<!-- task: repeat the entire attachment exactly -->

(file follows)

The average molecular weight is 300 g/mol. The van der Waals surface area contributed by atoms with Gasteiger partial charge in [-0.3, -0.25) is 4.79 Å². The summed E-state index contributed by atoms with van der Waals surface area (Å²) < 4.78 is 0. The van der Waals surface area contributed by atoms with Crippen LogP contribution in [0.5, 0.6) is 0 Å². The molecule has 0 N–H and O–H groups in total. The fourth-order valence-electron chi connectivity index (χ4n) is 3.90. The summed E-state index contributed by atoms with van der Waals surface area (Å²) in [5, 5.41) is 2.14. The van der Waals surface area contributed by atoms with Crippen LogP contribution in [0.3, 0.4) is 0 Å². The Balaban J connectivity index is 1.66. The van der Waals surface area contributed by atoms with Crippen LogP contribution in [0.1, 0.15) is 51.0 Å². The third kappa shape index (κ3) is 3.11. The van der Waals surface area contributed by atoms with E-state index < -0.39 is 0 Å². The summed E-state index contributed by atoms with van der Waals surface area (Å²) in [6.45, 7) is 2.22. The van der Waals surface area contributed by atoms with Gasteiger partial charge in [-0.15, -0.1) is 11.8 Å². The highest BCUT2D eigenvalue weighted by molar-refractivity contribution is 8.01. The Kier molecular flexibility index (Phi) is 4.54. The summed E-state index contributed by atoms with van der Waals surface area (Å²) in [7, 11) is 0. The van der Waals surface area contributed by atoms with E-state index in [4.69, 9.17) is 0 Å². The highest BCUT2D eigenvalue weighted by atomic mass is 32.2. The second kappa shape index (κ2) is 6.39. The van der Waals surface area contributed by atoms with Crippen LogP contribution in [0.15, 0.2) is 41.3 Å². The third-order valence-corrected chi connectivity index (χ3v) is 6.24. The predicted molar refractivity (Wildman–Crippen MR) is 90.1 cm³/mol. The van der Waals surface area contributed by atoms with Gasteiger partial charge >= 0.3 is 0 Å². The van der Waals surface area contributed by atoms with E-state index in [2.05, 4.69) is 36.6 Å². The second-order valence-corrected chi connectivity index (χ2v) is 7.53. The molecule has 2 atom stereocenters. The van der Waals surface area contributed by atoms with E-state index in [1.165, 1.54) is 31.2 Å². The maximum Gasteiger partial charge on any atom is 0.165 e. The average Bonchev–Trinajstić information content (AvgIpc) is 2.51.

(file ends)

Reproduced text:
The average molecular weight is 300 g/mol. The van der Waals surface area contributed by atoms with Gasteiger partial charge in [-0.3, -0.25) is 4.79 Å². The summed E-state index contributed by atoms with van der Waals surface area (Å²) < 4.78 is 0. The van der Waals surface area contributed by atoms with Crippen LogP contribution in [0.5, 0.6) is 0 Å². The molecule has 0 N–H and O–H groups in total. The fourth-order valence-electron chi connectivity index (χ4n) is 3.90. The summed E-state index contributed by atoms with van der Waals surface area (Å²) in [5, 5.41) is 2.14. The van der Waals surface area contributed by atoms with Crippen LogP contribution in [0.3, 0.4) is 0 Å². The Balaban J connectivity index is 1.66. The van der Waals surface area contributed by atoms with Crippen LogP contribution in [0.1, 0.15) is 51.0 Å². The third kappa shape index (κ3) is 3.11. The van der Waals surface area contributed by atoms with E-state index < -0.39 is 0 Å². The summed E-state index contributed by atoms with van der Waals surface area (Å²) in [6.45, 7) is 2.22. The van der Waals surface area contributed by atoms with Gasteiger partial charge in [-0.15, -0.1) is 11.8 Å². The highest BCUT2D eigenvalue weighted by molar-refractivity contribution is 8.01. The Kier molecular flexibility index (Phi) is 4.54. The summed E-state index contributed by atoms with van der Waals surface area (Å²) in [7, 11) is 0. The van der Waals surface area contributed by atoms with E-state index in [4.69, 9.17) is 0 Å². The highest BCUT2D eigenvalue weighted by atomic mass is 32.2. The second kappa shape index (κ2) is 6.39. The van der Waals surface area contributed by atoms with Crippen LogP contribution in [0.15, 0.2) is 41.3 Å². The third-order valence-corrected chi connectivity index (χ3v) is 6.24. The predicted molar refractivity (Wildman–Crippen MR) is 90.1 cm³/mol. The van der Waals surface area contributed by atoms with Gasteiger partial charge >= 0.3 is 0 Å². The van der Waals surface area contributed by atoms with E-state index in [2.05, 4.69) is 36.6 Å². The second-order valence-corrected chi connectivity index (χ2v) is 7.53. The molecule has 2 atom stereocenters. The van der Waals surface area contributed by atoms with E-state index in [1.165, 1.54) is 31.2 Å². The maximum Gasteiger partial charge on any atom is 0.165 e. The average Bonchev–Trinajstić information content (AvgIpc) is 2.51.